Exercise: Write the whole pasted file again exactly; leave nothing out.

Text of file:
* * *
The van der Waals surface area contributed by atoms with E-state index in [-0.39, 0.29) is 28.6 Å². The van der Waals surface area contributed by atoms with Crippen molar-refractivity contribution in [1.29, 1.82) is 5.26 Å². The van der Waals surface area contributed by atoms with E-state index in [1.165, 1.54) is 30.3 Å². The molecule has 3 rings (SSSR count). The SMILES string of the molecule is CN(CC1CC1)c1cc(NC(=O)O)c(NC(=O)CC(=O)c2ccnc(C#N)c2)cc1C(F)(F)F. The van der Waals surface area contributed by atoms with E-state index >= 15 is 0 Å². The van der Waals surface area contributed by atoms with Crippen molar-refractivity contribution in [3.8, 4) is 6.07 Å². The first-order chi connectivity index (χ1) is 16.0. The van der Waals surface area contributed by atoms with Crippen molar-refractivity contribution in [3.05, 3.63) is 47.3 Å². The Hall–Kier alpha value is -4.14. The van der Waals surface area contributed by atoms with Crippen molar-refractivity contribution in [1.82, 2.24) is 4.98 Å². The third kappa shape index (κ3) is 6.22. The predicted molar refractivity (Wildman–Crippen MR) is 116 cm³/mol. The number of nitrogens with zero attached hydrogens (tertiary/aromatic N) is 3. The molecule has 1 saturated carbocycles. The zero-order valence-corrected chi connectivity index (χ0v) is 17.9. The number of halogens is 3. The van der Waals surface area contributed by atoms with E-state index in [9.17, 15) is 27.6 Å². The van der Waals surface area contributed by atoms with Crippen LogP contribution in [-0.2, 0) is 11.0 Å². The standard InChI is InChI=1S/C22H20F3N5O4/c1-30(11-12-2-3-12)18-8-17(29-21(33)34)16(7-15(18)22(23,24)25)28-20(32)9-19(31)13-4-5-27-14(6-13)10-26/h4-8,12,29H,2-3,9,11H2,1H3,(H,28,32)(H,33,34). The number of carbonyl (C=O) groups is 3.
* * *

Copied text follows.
The van der Waals surface area contributed by atoms with E-state index in [-0.39, 0.29) is 28.6 Å². The van der Waals surface area contributed by atoms with Crippen molar-refractivity contribution in [1.29, 1.82) is 5.26 Å². The van der Waals surface area contributed by atoms with E-state index in [1.165, 1.54) is 30.3 Å². The molecule has 3 rings (SSSR count). The SMILES string of the molecule is CN(CC1CC1)c1cc(NC(=O)O)c(NC(=O)CC(=O)c2ccnc(C#N)c2)cc1C(F)(F)F. The van der Waals surface area contributed by atoms with E-state index >= 15 is 0 Å². The van der Waals surface area contributed by atoms with Crippen molar-refractivity contribution in [3.8, 4) is 6.07 Å². The first-order chi connectivity index (χ1) is 16.0. The van der Waals surface area contributed by atoms with Crippen molar-refractivity contribution in [3.05, 3.63) is 47.3 Å². The Hall–Kier alpha value is -4.14. The van der Waals surface area contributed by atoms with Crippen molar-refractivity contribution in [1.82, 2.24) is 4.98 Å². The third kappa shape index (κ3) is 6.22. The predicted molar refractivity (Wildman–Crippen MR) is 116 cm³/mol. The number of nitrogens with zero attached hydrogens (tertiary/aromatic N) is 3. The molecule has 1 saturated carbocycles. The zero-order valence-corrected chi connectivity index (χ0v) is 17.9. The number of halogens is 3. The van der Waals surface area contributed by atoms with E-state index in [9.17, 15) is 27.6 Å². The van der Waals surface area contributed by atoms with Crippen LogP contribution in [-0.2, 0) is 11.0 Å². The standard InChI is InChI=1S/C22H20F3N5O4/c1-30(11-12-2-3-12)18-8-17(29-21(33)34)16(7-15(18)22(23,24)25)28-20(32)9-19(31)13-4-5-27-14(6-13)10-26/h4-8,12,29H,2-3,9,11H2,1H3,(H,28,32)(H,33,34). The number of carbonyl (C=O) groups is 3.